be similarly applied to fields where other kinds of traffic are concerned too, to mention but one of 
such fields is the traffic inside the Internet. 



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Report in Systems and Control, Tokyo Institute of Technology 


Modelling of Traffic Congestion 

abstract 

Bad traffic conditions could have adverse effects on a country’s economics and well-beings. News 
of such devastating situations as a traffical stand-still means reduced competitive edges for a de- 
vclopping country, discouraged tourists and an enormous amount of wasted resources. Percolation 
theory has long been associated with similar problems occuring in other areas of science, for exam¬ 
ple sieve-blinding and filtration. These problems essentially deals with the flow of fluids through 
a media which has random structure and, when the media is subjected to blockages. Similar to 
how a filter media can be classified according to the way it behaves at the onset of percolation, any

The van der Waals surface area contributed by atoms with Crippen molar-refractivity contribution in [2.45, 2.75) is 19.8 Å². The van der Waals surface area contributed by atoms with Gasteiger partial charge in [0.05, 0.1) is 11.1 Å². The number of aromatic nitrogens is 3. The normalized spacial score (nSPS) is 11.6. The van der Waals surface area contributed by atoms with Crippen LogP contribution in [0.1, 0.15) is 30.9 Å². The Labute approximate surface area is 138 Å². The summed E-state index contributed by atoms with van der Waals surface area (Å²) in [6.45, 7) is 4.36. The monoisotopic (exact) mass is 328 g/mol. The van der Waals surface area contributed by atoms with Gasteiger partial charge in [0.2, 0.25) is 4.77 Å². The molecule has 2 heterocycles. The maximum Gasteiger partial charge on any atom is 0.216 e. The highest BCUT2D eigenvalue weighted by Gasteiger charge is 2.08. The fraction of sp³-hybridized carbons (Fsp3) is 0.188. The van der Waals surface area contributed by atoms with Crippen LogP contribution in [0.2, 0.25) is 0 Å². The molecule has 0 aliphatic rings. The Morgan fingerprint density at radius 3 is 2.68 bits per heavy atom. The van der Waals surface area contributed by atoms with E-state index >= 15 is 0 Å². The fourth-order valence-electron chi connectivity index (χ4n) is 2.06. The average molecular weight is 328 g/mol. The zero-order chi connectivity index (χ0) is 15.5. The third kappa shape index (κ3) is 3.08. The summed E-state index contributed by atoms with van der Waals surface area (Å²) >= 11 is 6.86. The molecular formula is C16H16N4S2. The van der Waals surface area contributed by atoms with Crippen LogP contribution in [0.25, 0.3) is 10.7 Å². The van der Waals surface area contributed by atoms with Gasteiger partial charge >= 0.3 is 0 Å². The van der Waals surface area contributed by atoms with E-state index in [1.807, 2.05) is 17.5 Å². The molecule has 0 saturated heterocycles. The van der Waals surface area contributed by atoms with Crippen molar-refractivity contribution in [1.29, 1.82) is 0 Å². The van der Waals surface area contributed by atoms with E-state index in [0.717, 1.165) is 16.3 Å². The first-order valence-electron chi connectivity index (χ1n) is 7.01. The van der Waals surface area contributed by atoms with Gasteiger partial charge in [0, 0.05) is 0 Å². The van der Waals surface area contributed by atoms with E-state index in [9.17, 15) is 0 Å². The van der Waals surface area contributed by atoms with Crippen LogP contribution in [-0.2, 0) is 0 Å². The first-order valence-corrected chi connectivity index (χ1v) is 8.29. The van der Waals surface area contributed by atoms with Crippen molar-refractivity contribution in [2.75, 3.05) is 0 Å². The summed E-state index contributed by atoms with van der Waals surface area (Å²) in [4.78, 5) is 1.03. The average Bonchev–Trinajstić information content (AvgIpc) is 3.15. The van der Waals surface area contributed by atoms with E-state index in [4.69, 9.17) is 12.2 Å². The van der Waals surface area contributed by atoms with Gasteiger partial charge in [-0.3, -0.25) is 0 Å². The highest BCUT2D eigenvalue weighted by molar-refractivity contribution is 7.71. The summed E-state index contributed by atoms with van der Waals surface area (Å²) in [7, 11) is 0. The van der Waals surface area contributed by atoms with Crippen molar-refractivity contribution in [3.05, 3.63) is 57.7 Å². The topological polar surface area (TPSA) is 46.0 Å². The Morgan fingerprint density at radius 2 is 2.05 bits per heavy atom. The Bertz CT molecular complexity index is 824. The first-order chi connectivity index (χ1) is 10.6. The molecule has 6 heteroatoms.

traffical networks could be distinguished from the others by its ability to withstand heavy traffic 
conditions before a stand-still occurs. This work is the beginning of an attempt to model traffical 
networks with the idea of percolation in mind. It has been proposed here that a traffical networks 
can either be excellent at tolerating a stand-still or, it can boast that it rarely finds itself congested, 
but never both at the same time. It has been proposed that a trade-off has to be made if one were 
to design a new traffical networks. 

Introduction 

There are two kinds of lattices or tessellations. One is regular and the other random. Examples of 
regular tessellations are honeycomb and Kagome lattices in 2-dimension and hexagonal tessellations